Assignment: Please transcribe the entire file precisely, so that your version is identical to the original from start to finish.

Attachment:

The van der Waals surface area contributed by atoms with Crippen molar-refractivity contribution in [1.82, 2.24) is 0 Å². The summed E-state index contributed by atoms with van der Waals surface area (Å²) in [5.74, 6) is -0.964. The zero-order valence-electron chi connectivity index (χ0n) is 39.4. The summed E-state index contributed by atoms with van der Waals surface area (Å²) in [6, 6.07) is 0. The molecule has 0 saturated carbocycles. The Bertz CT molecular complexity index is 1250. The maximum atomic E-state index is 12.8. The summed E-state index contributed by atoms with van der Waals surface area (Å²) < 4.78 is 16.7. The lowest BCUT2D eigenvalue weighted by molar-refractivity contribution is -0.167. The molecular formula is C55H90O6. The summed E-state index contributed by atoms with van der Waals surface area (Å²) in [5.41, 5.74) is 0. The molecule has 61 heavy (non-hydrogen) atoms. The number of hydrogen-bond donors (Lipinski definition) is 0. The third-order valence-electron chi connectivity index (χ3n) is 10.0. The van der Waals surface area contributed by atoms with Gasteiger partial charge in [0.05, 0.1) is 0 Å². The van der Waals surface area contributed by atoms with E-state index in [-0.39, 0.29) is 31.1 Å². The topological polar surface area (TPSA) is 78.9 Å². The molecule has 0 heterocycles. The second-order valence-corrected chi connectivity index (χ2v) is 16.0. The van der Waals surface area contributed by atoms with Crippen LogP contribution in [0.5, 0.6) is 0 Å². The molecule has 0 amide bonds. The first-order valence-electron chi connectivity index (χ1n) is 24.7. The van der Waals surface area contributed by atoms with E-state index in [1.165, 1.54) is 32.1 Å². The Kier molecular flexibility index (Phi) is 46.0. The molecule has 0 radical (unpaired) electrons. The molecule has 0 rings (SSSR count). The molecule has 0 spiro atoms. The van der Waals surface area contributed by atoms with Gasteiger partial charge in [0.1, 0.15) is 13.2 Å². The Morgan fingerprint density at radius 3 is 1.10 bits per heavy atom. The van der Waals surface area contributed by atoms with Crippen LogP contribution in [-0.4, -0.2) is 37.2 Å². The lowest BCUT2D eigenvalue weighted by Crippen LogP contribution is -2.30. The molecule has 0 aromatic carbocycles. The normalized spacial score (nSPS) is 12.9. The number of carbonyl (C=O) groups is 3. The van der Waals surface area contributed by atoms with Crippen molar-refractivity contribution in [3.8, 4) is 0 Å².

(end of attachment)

The van der Waals surface area contributed by atoms with Crippen molar-refractivity contribution in [1.82, 2.24) is 0 Å². The summed E-state index contributed by atoms with van der Waals surface area (Å²) in [5.74, 6) is -0.964. The zero-order valence-electron chi connectivity index (χ0n) is 39.4. The summed E-state index contributed by atoms with van der Waals surface area (Å²) in [6, 6.07) is 0. The molecule has 0 saturated carbocycles. The Bertz CT molecular complexity index is 1250. The maximum atomic E-state index is 12.8. The summed E-state index contributed by atoms with van der Waals surface area (Å²) < 4.78 is 16.7. The lowest BCUT2D eigenvalue weighted by molar-refractivity contribution is -0.167. The molecular formula is C55H90O6. The summed E-state index contributed by atoms with van der Waals surface area (Å²) in [5.41, 5.74) is 0. The molecule has 61 heavy (non-hydrogen) atoms. The number of hydrogen-bond donors (Lipinski definition) is 0. The third-order valence-electron chi connectivity index (χ3n) is 10.0. The van der Waals surface area contributed by atoms with Gasteiger partial charge in [0.05, 0.1) is 0 Å². The van der Waals surface area contributed by atoms with E-state index in [-0.39, 0.29) is 31.1 Å². The topological polar surface area (TPSA) is 78.9 Å². The molecule has 0 heterocycles. The second-order valence-corrected chi connectivity index (χ2v) is 16.0. The van der Waals surface area contributed by atoms with Crippen LogP contribution in [0.5, 0.6) is 0 Å². The molecule has 0 amide bonds. The first-order valence-electron chi connectivity index (χ1n) is 24.7. The van der Waals surface area contributed by atoms with E-state index in [1.165, 1.54) is 32.1 Å². The Kier molecular flexibility index (Phi) is 46.0. The molecule has 0 radical (unpaired) electrons. The molecule has 0 rings (SSSR count). The molecule has 0 spiro atoms. The van der Waals surface area contributed by atoms with Gasteiger partial charge in [0.1, 0.15) is 13.2 Å². The Morgan fingerprint density at radius 3 is 1.10 bits per heavy atom. The van der Waals surface area contributed by atoms with Crippen LogP contribution in [-0.4, -0.2) is 37.2 Å². The lowest BCUT2D eigenvalue weighted by Crippen LogP contribution is -2.30. The molecule has 0 aromatic carbocycles. The normalized spacial score (nSPS) is 12.9. The number of carbonyl (C=O) groups is 3. The van der Waals surface area contributed by atoms with Crippen molar-refractivity contribution in [3.8, 4) is 0 Å².